It may be hard to believe, but there was a time when the people elected to serve their fellow citizens in parliament did everything in their power to prevent the reasons for their decisions being made public. They didn’t mind the ultimate decisions being distributed, but they didn’t want the sometimes-shaky reasoning behind those decisions made public.
Andrew Sparrow writing in his book, “Obscure Scribblers, a History of Parliamentary Journalism,” claims the British House of Commons “tried to stop the publication of debate reports for more than 100 years, not because members were shy about having their names in the papers but because they realized that being reported would render them accountable.”
A week ago, I quoted one of the more outspoken and articulate Members of Parliament, one William Windham, Minister of War in the 1700s when England was at war with France, and a small group of men were gaining modest public readership for their reporting of parliamentary debate. Windham was feeling the sting of criticism from this coterie of scribes once banned from the Chamber, but now, to Windham’s alarm, exercising more freedom of speech than anticipated.
They wanted a return to the good old days when citizens could listen to debates if they could get one of the scarce tickets permitting entry. Reporters could report, but with great care – or risk serious punishment. In 1798, according to Windham, the limited circulation of those pamphlet-sized reports was a daily threat to the life of the government.
Windham and his followers viewed with dismay what they regarded as an abuse of free speech, even when what was being relayed to the public from the House of Commons was basic reporting on what had been said and by whom. It was a system of reporting that eventually developed into what is named today “Hansard,” the verbatim record of daily debate in western democratic parliaments around the world; a daily record revered for its accuracy.
Windham had no respect for scruffy scribes or 1798 debate publishers. He felt open reporting of debates seriously threatened the elected representative government first dreamed of under the Magna Carta and still fragile. One day he asked parliament what its aim could be in supporting open debate publication and wondered if there could be something sinister behind a move to make parliament more democratic.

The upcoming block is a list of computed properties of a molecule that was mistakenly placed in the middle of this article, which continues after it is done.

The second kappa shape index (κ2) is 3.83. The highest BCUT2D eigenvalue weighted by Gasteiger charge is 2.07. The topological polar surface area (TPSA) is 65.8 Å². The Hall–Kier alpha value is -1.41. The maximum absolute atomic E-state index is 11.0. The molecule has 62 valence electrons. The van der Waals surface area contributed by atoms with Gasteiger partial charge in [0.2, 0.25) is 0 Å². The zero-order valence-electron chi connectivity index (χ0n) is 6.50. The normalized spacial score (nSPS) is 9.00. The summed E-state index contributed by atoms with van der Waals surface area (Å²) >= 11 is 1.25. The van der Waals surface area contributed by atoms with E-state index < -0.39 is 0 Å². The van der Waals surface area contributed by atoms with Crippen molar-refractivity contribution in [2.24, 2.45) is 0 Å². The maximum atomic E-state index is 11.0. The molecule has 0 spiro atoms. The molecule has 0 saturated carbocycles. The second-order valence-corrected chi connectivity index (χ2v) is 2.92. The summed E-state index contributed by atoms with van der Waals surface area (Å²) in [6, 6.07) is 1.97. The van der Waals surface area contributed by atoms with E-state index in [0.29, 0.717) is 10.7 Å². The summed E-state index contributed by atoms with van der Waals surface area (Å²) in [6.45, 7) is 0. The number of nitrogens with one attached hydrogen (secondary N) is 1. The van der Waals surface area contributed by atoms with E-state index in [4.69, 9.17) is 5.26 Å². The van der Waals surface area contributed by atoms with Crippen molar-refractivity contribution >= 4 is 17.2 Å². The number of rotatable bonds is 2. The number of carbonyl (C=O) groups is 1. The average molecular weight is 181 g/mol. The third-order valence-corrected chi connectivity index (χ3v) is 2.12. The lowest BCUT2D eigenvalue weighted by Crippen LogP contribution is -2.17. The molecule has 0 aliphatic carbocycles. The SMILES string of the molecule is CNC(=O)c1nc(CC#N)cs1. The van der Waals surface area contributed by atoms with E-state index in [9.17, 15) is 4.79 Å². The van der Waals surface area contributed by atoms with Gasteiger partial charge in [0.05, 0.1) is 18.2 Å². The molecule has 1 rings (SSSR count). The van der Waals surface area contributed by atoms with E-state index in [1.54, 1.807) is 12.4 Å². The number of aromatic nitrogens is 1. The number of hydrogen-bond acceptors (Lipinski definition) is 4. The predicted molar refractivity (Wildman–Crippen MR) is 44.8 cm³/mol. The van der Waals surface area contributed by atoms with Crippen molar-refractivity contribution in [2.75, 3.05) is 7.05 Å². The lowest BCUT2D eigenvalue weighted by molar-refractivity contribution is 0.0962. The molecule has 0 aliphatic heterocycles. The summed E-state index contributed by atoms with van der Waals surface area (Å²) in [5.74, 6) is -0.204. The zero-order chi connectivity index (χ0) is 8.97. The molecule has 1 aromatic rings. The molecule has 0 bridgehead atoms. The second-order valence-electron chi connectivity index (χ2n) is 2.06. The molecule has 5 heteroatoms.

He answered his own question by saying the only aim debate publishers could have “must be that of changing the present form of government, and of making it more democratical, for it was calling every day on the public to judge the proceedings of parliament. By these daily publications, people learned to look upon themselves as present at the discussion of parliament and sitting in judgment of them.”
We can look back on these old fights between opposing politicians and most politicians and the press, and be thankful we have come out of it so well. For all their faults, governments mighty and modest serve us reasonably well. But heaven forbid that we should stop complaining when they screw up, as they do from time to time. Like Windham did when saw a critical news leaflet.
When it comes to the press, I’m biased. It was such a vital part of my life for 75-plus turbulent years and enjoyment beyond description. I was fortunate to be a reporter when that is what I was supposed to be – writing just the facts; an opinion columnist when my job was to voice my opinions; and a daily newspaper editor when I shared editorial page responsibility with the publisher and had a talented news writing to consistently made me look a lot better than I was in a treasured occupation.
I’m glad I was where I was when I was. But I’m saddened in recent years to see the press, once the giant of all published news, toppled from its once lofty pedestal by a mob of seemingly always angry, undisciplined, disciples of social media.